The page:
A LONG LIST OF OPTIONS
I know that the concept of earning an excellent income online (which is infinitely more difficult to accomplish than most people ever imagine) is drool-inducing and appealing enough to get anyone giddy about building websites, but instead of spending the next 12 or 18 months trying to achieve such a goal, I recommend starting your travels right now.
What happens if, at the end of your 18 month online income experiment, you have managed to earn only a trickle of money or maybe no money at all? You might then decide to abandon your travel plans altogether, something that I have seen happen over and over again with people who are tricked into believing that being a Digital Nomad is the only way to achieve their travel goals.
As a result, believe me when I say that earning $3000, $2000 or even a ‘measly’ $1000 per month, in the form of a steady paycheck, should seem like an equally attractive option as well.
Teach English, work on board cruise ships, work in a hostel or a bar or even on an organic farm in exchange for all of your room and board. Do you have a degree? Well, start applying for jobs overseas. Contrary to what you may have read, actual jobs are not evil! After all, if you’ve just spent 4 years at university, why not look for a job in a different country that requires the very skills you have? Many people take this path and it’s an excellent way to start your life of travel without having to worry about where the money is going to come from.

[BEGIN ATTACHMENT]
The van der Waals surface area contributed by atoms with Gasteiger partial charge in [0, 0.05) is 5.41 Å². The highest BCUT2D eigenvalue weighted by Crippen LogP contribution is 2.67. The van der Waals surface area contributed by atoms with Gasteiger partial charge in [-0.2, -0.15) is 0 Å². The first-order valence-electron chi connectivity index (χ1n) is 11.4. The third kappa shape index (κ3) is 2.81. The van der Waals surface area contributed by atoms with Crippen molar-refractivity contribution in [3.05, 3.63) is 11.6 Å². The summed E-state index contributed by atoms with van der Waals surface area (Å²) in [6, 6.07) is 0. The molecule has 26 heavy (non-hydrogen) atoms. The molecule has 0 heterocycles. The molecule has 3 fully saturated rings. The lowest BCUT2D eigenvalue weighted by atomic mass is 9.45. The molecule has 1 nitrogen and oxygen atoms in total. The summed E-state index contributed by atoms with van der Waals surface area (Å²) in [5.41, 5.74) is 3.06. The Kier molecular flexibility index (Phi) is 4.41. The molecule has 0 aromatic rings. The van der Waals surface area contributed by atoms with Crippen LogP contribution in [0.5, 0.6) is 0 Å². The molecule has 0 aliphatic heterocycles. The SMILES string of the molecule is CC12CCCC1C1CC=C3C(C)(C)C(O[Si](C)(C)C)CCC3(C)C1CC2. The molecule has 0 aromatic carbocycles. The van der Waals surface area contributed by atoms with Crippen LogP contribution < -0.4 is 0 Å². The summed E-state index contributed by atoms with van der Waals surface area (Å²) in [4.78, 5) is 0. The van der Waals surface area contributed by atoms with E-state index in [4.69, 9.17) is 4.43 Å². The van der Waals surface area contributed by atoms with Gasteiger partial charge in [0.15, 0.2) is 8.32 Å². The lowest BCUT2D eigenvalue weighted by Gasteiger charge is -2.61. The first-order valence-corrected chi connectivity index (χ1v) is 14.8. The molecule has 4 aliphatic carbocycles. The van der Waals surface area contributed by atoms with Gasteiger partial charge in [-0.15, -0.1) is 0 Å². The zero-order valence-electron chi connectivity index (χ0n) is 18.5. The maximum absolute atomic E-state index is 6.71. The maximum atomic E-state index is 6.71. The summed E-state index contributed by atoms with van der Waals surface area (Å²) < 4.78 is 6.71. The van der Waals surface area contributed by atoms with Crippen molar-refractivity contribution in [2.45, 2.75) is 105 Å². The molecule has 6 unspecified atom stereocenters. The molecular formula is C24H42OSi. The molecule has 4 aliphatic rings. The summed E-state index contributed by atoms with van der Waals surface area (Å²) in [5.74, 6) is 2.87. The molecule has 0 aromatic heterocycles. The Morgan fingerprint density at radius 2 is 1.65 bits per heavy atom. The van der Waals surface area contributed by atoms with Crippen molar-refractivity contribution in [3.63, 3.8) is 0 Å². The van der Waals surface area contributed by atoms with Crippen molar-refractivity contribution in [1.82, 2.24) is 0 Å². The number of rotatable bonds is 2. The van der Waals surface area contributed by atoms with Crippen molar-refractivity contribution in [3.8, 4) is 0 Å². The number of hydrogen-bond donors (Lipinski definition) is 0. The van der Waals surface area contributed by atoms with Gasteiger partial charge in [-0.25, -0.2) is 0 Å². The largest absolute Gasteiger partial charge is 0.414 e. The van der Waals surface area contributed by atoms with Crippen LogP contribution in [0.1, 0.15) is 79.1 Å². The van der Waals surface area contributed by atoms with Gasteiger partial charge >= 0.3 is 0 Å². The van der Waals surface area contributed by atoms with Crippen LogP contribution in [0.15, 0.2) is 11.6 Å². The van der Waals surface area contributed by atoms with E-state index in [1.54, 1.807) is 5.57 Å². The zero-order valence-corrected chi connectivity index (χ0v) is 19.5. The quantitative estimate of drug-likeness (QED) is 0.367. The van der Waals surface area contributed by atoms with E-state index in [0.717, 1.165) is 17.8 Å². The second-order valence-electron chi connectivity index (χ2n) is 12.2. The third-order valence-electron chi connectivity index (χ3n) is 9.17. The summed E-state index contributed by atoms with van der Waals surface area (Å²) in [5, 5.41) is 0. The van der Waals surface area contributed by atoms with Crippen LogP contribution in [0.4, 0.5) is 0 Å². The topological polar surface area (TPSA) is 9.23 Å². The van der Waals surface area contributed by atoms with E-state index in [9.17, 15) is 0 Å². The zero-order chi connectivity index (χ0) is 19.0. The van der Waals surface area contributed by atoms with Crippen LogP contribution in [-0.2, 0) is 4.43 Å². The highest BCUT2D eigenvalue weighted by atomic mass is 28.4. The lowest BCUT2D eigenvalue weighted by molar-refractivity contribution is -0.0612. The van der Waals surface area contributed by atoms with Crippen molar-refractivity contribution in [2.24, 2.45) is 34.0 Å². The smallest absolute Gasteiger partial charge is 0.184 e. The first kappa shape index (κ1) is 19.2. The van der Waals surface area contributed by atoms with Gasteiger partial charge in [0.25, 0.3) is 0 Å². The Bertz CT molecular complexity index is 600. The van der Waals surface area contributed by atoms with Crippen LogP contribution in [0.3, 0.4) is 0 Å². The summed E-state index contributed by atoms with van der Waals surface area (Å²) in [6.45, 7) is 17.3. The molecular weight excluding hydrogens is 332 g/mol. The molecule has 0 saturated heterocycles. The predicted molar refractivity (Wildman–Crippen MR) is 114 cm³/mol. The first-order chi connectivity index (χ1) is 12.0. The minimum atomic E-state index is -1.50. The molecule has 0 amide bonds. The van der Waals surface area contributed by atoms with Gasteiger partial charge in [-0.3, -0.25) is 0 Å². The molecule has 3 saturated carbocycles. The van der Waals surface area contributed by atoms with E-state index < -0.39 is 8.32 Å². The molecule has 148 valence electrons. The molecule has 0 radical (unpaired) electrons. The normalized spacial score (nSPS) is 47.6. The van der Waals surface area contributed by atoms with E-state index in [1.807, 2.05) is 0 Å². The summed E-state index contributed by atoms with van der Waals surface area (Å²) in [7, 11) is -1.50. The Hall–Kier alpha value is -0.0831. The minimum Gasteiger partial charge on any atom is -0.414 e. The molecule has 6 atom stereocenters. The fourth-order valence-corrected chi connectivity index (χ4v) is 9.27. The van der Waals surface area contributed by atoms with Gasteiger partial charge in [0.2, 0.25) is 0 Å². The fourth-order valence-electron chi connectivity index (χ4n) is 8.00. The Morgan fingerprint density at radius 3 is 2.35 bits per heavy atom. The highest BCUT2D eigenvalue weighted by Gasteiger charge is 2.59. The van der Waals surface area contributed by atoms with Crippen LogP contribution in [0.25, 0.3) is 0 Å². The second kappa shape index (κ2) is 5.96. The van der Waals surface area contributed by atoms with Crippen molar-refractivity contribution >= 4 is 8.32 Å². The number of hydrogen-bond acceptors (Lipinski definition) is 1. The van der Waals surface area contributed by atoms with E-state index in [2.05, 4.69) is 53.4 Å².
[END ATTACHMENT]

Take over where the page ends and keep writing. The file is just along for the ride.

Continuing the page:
Better yet, use your creativity. I once read a story about a young traveler who earned an impressive income by promoting a certain boat tour operator to newly arrived backpackers in a popular Central American town. She earned a small base salary plus a generous commission for every person that signed up for the tour and was so successful that she implemented her business model in several other countries as well.
Why not? Just writing about it makes me want to close the lid of my laptop, travel to Nicaragua and do the same thing she did myself!
But maybe you still can’t get the idea of being a Digital Nomad out of your head. Well, once you’re out there, traveling and living overseas, and putting some non-digitally earned money in your pocket, that’s the time to start working on generating online income. This way, you won’t have to worry about abandoning your travel plans if those efforts don’t pay off.
And the best part is that if you don’t want to try and earn an online income, then that’s perfectly acceptable as well.
Remember, don’t let anyone convince you that being a Digital Nomad is your only option.
Not only is it okay to be a non-Digital Nomad, it is usually the most reliable, direct and sane path available to help you live that life of travel that you’ve been dreaming about.
What do you think? Are you a Digital Nomad? Non-digital Nomad? Does the above make sense?